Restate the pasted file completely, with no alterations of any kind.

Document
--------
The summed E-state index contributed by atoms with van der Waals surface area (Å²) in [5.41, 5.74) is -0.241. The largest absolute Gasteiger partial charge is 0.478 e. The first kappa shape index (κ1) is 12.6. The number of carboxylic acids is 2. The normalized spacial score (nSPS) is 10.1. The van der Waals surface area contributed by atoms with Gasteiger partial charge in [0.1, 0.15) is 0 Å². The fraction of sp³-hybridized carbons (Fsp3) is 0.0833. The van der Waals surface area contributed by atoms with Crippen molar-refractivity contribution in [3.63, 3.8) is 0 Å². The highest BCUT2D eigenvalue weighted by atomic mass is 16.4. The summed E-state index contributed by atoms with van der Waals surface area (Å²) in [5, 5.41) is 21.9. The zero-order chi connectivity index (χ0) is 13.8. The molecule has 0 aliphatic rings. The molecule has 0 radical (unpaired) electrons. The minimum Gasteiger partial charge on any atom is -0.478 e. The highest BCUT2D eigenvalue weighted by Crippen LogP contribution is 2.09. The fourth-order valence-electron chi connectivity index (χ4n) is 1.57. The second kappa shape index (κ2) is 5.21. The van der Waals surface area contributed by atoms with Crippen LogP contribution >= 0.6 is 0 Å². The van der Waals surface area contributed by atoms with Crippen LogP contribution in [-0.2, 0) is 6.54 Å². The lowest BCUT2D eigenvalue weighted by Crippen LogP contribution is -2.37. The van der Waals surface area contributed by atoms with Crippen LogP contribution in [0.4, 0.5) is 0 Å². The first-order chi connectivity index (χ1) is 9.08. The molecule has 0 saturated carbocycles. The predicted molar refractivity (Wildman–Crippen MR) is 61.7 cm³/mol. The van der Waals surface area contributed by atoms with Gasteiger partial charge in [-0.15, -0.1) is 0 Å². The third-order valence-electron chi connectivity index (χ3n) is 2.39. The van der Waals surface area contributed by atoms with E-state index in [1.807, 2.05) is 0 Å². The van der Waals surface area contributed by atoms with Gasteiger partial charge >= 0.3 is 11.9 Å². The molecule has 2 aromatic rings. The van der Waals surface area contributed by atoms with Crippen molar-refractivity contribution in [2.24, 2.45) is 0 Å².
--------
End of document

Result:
The summed E-state index contributed by atoms with van der Waals surface area (Å²) in [5.41, 5.74) is -0.241. The largest absolute Gasteiger partial charge is 0.478 e. The first kappa shape index (κ1) is 12.6. The number of carboxylic acids is 2. The normalized spacial score (nSPS) is 10.1. The van der Waals surface area contributed by atoms with Gasteiger partial charge in [0.1, 0.15) is 0 Å². The fraction of sp³-hybridized carbons (Fsp3) is 0.0833. The van der Waals surface area contributed by atoms with Crippen molar-refractivity contribution in [3.63, 3.8) is 0 Å². The highest BCUT2D eigenvalue weighted by atomic mass is 16.4. The summed E-state index contributed by atoms with van der Waals surface area (Å²) in [5, 5.41) is 21.9. The zero-order chi connectivity index (χ0) is 13.8. The molecule has 0 aliphatic rings. The molecule has 0 radical (unpaired) electrons. The minimum Gasteiger partial charge on any atom is -0.478 e. The highest BCUT2D eigenvalue weighted by Crippen LogP contribution is 2.09. The fourth-order valence-electron chi connectivity index (χ4n) is 1.57. The second kappa shape index (κ2) is 5.21. The van der Waals surface area contributed by atoms with Crippen LogP contribution >= 0.6 is 0 Å². The van der Waals surface area contributed by atoms with Crippen LogP contribution in [-0.2, 0) is 6.54 Å². The lowest BCUT2D eigenvalue weighted by Crippen LogP contribution is -2.37. The van der Waals surface area contributed by atoms with Crippen LogP contribution in [0.4, 0.5) is 0 Å². The first-order chi connectivity index (χ1) is 9.08. The molecule has 0 saturated carbocycles. The predicted molar refractivity (Wildman–Crippen MR) is 61.7 cm³/mol. The van der Waals surface area contributed by atoms with Gasteiger partial charge in [-0.15, -0.1) is 0 Å². The third-order valence-electron chi connectivity index (χ3n) is 2.39. The van der Waals surface area contributed by atoms with E-state index in [1.807, 2.05) is 0 Å². The van der Waals surface area contributed by atoms with Gasteiger partial charge >= 0.3 is 11.9 Å². The molecule has 2 aromatic rings. The van der Waals surface area contributed by atoms with Crippen molar-refractivity contribution in [2.24, 2.45) is 0 Å².